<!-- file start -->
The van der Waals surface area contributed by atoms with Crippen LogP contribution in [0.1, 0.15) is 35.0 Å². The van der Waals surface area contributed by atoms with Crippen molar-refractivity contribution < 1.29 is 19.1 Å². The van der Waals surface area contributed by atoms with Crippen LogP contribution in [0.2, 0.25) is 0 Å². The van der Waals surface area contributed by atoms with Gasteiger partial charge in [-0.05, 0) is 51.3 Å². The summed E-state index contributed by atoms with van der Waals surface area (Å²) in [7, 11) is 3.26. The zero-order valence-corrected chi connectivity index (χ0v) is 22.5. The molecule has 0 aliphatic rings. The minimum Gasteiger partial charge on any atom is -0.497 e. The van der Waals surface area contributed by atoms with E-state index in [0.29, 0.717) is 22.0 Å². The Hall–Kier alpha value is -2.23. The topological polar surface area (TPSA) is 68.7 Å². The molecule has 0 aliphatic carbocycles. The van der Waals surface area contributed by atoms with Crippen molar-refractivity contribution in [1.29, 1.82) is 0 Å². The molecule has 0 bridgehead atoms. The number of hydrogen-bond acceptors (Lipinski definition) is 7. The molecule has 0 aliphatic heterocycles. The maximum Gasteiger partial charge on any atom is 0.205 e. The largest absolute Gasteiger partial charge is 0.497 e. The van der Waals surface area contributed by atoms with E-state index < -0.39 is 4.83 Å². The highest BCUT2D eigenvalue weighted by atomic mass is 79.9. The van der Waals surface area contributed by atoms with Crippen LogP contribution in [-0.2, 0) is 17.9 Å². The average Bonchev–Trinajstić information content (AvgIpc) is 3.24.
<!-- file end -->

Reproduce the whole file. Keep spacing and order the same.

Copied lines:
The van der Waals surface area contributed by atoms with Crippen LogP contribution in [0.1, 0.15) is 35.0 Å². The van der Waals surface area contributed by atoms with Crippen molar-refractivity contribution < 1.29 is 19.1 Å². The van der Waals surface area contributed by atoms with Crippen LogP contribution in [0.2, 0.25) is 0 Å². The van der Waals surface area contributed by atoms with Gasteiger partial charge in [-0.05, 0) is 51.3 Å². The summed E-state index contributed by atoms with van der Waals surface area (Å²) in [7, 11) is 3.26. The zero-order valence-corrected chi connectivity index (χ0v) is 22.5. The molecule has 0 aliphatic rings. The minimum Gasteiger partial charge on any atom is -0.497 e. The van der Waals surface area contributed by atoms with E-state index in [0.29, 0.717) is 22.0 Å². The Hall–Kier alpha value is -2.23. The topological polar surface area (TPSA) is 68.7 Å². The molecule has 0 aliphatic carbocycles. The van der Waals surface area contributed by atoms with Crippen molar-refractivity contribution in [1.29, 1.82) is 0 Å². The molecule has 0 bridgehead atoms. The number of hydrogen-bond acceptors (Lipinski definition) is 7. The molecule has 0 aliphatic heterocycles. The maximum Gasteiger partial charge on any atom is 0.205 e. The largest absolute Gasteiger partial charge is 0.497 e. The van der Waals surface area contributed by atoms with E-state index < -0.39 is 4.83 Å². The highest BCUT2D eigenvalue weighted by atomic mass is 79.9. The van der Waals surface area contributed by atoms with Crippen LogP contribution in [-0.2, 0) is 17.9 Å². The average Bonchev–Trinajstić information content (AvgIpc) is 3.24.